The Mining Promotion Initiative was launched by mining companies including top cobalt producer Glencore, Ivanhoe Mines and MMG.
International miners with assets in the Democratic Republic of Congo (DRC) have established a new industry body to engage the government on their concerns about the mining sector.
The Mining Promotion Initiative (MPI) was launched by mining companies including top cobalt producer Glencore (LSE:GLEN), Ivanhoe Mines (TSX:IVN) and MMG (HKG:1208). The miners represented by the organization account for 80 percent of copper and cobalt production in the country.
MPI general secretary Richard Robinson said the industry’s main issue remains the application of the 2018 mining code.
According to the MPI, the new code compromises those investors who have invested in the country individually and alongside state companies, on terms guaranteed by the government through legislation, specific guarantees and bilateral trade agreements.
Furthermore, should some of the key issues in the new code not be addressed it would discourage further investment in large and small sustainable projects, which is crucial for the DRC economy as well as the mining sector.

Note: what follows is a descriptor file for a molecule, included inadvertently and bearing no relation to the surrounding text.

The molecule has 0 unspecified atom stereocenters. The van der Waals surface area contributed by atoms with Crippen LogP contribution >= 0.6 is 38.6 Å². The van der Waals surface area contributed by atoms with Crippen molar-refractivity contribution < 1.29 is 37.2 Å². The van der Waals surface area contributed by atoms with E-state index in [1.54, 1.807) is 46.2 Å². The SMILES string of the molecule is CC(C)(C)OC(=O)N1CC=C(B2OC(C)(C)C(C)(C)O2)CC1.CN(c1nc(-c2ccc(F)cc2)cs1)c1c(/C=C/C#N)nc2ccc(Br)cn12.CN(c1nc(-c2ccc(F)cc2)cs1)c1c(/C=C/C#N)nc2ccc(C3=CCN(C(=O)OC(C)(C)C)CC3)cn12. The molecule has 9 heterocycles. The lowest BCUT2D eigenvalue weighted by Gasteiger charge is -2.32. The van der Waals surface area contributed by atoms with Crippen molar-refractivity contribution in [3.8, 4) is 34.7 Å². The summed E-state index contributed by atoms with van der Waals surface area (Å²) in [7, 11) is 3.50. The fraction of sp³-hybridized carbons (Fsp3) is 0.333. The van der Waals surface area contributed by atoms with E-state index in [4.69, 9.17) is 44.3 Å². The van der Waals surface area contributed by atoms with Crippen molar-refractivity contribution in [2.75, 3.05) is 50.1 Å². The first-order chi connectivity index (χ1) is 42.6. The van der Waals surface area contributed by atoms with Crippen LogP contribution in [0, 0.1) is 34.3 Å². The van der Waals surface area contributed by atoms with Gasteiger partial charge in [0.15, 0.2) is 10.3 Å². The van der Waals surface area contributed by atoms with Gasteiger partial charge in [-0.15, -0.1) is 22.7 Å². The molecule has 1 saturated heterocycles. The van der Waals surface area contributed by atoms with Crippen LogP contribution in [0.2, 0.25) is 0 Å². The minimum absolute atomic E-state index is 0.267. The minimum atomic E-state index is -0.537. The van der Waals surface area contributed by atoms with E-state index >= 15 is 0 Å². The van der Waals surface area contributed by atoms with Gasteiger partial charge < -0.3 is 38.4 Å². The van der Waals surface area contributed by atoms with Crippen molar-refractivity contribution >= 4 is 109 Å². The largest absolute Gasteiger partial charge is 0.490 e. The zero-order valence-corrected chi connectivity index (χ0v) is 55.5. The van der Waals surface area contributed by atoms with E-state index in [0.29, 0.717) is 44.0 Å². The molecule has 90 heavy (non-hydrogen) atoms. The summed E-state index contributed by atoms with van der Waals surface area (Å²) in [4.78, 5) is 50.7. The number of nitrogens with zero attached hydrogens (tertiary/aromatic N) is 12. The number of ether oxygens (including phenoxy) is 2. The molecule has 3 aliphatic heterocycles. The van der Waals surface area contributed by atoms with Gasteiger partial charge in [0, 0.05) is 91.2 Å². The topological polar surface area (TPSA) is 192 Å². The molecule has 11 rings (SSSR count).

More than 50 percent of cobalt, a key element in lithium-ion batteries used to power electric cars, is mined in the DRC, and the country is also Africa’s largest copper producer.
“That is why we are committed to continue working with the government to seek a mutually agreeable solution and improve the legal framework for current and new investments,” Robinson said.
The new mining code was signed by President Joseph Kabila on March 9, despite opposition from international miners.
The legislation removed a measure protecting licence holders from complying with any rule changes for 10 years. It also hiked royalties on minerals across the board and added a 50 percent tax on super profits.
Earlier this month, Glencore’s CEO Ivan Glasenberg said the company was reluctantly paying higher taxes under Democratic Republic of Congo’s new mining code but the industry was considering legal action against it.
According to analysts, consumers could be the most impacted by the changes, as it is likely they could lead to higher costs for the battery metal. Cobalt metal prices on the London Metal Exchange are currently sitting at US$64,000 per tonne.
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Securities Disclosure: I, Priscila Barrera, hold no direct investment interest in any company mentioned in this article.